One of the keys to good healthcare is being open with your healthcare provider. Doctors, nurses, physician assistants, psychotherapists and other professionals treating you need to know about your sexual orientation and gender identity to give the best care possible. Yet surveys consistently show that many lesbian, gay and bisexual patients aren’t open about their sexual orientation with healthcare providers, and transgender patients often face unique challenges finding competent care.
Tips for Finding and Being Open with Healthcare Providers:
- Ask for referrals. Ask friends or local LGBTQ centers for the names of LGBTQ-friendly healthcare providers. You can also check the Gay and Lesbian Medical Association's Healthcare Provider Directory.
- Inquire by phone. When you call to make an appointment, ask if the practice has any LGBTQ patients. If you’re nervous about asking, remember you don’t have to give your name during that initial call.
- Bring a friend. If you’re uneasy about being open with your healthcare provider, consider asking a trusted friend to come with you.
- Bring it up when you feel most comfortable. Ask your doctor for a few minutes to chat while you’re still fully clothed – maybe even before you’re in the exam room.
- Know what to ask. Learn about the specific healthcare issues facing LGBTQ people.
Learn more in the brochure: Do Ask, Do Tell: Talking to your health care provider about being LGBTQ published by the National LGBTQ Health Education Center.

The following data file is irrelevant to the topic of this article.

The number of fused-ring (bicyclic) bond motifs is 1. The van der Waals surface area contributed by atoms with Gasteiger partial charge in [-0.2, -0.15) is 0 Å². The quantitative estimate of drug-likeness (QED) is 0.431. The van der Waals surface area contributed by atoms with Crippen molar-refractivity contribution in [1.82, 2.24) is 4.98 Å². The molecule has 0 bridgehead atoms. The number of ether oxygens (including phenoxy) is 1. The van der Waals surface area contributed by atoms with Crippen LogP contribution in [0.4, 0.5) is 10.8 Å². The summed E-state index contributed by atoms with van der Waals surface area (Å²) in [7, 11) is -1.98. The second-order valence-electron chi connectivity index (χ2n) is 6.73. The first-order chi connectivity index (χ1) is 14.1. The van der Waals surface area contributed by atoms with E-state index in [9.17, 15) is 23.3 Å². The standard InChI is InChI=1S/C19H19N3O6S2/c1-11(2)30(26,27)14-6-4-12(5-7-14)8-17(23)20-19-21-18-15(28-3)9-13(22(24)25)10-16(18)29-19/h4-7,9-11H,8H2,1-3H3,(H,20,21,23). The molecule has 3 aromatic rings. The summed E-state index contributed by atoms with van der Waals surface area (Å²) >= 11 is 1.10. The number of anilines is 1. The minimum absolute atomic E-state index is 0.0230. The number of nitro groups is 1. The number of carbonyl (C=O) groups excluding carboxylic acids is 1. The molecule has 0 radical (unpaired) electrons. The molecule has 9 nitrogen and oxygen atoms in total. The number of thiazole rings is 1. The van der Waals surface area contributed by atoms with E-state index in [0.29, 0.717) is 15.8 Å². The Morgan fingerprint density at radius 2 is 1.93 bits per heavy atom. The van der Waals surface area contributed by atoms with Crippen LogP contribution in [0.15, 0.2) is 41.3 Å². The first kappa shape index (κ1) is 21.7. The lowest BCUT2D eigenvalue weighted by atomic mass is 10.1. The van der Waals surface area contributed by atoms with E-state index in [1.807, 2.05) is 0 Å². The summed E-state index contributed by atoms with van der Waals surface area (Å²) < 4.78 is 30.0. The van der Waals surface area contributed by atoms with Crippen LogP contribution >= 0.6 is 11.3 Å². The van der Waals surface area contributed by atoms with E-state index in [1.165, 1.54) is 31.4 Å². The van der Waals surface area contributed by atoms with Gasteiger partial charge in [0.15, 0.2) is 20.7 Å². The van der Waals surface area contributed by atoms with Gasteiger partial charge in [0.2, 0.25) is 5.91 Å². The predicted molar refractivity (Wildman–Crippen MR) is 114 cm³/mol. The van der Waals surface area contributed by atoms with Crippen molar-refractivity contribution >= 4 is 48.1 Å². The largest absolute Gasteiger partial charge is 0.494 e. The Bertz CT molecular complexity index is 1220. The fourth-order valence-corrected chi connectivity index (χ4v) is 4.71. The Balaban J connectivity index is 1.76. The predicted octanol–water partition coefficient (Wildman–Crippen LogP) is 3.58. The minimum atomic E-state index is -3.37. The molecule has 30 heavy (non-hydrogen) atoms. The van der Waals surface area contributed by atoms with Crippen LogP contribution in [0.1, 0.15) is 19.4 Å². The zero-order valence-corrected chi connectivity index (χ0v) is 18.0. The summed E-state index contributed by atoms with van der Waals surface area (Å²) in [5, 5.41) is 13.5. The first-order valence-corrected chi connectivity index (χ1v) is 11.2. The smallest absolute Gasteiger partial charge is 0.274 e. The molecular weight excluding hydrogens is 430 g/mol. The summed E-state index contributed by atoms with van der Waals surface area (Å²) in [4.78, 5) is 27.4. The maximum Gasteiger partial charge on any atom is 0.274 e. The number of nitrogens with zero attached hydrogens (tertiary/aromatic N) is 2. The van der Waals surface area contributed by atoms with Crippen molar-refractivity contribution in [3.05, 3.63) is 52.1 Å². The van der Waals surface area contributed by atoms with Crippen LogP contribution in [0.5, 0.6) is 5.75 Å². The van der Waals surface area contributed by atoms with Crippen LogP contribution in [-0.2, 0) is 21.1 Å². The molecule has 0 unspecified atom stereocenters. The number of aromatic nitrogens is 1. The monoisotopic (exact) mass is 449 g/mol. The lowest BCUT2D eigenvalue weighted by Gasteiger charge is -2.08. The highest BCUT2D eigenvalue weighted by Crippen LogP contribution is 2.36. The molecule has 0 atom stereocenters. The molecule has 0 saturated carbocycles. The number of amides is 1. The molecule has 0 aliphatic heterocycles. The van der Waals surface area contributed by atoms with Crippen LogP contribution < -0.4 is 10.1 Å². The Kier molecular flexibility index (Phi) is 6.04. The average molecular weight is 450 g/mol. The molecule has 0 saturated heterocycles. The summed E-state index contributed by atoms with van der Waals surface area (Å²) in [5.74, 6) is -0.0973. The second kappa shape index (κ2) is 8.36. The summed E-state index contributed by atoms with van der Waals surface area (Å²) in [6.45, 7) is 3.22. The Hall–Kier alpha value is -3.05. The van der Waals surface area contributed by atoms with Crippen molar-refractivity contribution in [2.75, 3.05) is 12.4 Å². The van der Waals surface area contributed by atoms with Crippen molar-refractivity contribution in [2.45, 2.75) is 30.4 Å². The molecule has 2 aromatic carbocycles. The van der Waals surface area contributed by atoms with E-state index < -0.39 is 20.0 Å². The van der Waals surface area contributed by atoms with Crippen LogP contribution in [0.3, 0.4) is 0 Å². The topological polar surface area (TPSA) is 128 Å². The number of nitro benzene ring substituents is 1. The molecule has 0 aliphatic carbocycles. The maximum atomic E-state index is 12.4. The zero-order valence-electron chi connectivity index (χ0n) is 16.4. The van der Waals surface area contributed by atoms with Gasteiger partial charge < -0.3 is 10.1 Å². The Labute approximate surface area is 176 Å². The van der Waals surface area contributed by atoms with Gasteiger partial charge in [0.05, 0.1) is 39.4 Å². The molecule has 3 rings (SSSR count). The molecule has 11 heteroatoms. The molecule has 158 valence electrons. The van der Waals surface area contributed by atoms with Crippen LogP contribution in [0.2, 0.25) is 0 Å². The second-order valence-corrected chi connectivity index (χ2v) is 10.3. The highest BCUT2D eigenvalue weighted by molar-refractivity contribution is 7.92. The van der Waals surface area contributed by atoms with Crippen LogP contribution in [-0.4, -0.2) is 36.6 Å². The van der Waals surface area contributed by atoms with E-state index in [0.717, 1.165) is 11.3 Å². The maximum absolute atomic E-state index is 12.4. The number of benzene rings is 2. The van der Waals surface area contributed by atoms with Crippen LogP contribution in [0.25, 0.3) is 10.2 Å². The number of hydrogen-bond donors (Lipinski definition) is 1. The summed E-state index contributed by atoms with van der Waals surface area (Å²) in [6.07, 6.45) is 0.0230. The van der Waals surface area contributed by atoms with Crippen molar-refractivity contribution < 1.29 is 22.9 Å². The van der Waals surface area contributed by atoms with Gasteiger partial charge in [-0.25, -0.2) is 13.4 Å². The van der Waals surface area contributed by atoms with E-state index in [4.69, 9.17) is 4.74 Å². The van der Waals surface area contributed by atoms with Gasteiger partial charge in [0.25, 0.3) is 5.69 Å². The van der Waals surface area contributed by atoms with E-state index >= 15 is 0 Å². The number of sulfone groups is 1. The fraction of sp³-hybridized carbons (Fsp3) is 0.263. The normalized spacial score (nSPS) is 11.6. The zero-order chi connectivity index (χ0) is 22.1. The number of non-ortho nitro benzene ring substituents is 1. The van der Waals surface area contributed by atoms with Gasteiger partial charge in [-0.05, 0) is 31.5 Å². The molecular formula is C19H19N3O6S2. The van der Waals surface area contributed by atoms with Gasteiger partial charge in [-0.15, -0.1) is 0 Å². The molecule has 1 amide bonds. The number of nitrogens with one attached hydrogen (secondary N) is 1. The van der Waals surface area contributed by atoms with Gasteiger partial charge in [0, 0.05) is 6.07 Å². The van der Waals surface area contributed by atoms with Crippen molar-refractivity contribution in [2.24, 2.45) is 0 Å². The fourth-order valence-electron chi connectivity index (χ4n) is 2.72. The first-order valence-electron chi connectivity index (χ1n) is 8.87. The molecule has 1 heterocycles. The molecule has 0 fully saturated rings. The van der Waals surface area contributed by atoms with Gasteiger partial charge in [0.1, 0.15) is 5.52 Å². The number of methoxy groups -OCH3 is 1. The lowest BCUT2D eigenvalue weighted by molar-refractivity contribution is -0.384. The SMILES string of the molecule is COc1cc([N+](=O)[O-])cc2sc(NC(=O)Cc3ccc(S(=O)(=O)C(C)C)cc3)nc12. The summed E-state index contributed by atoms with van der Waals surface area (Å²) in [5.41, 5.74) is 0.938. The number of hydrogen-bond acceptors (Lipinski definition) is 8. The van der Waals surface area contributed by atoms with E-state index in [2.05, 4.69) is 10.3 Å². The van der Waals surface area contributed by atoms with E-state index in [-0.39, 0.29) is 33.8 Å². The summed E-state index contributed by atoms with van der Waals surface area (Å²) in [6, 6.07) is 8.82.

Tips for Healthcare Providers:
- Educate yourself. Learn about the specific health issues facing LGBTQ people.
- Be sensitive. Make sure you and your staff know which pronouns are appropriate to use when referring to a transgender patient or same-sex couple. Present visual cues. Displaying an HRC equal sign or other LGBTQ-friendly emblem will demonstrate that your office is a safe space for all.
- Revise client forms. Allow options for male/female/transgender and use neutral terms like “partner” or “spouse” rather than “single,” “married” or “divorced.” Use “parent 1” and “parent 2” to include same-sex couples raising children.
- Don’t assume. Avoid making assumptions about a patient based on their appearance. When taking a sexual history, ask, “Are your current or past sexual partners men, women or both?”
- Listen attentively. Be sensitive to the fact that this disclosure may be difficult for your patients.
For more specific information on transgender health issues, please visit The Center of Excellence for Transgender Health at UCSF.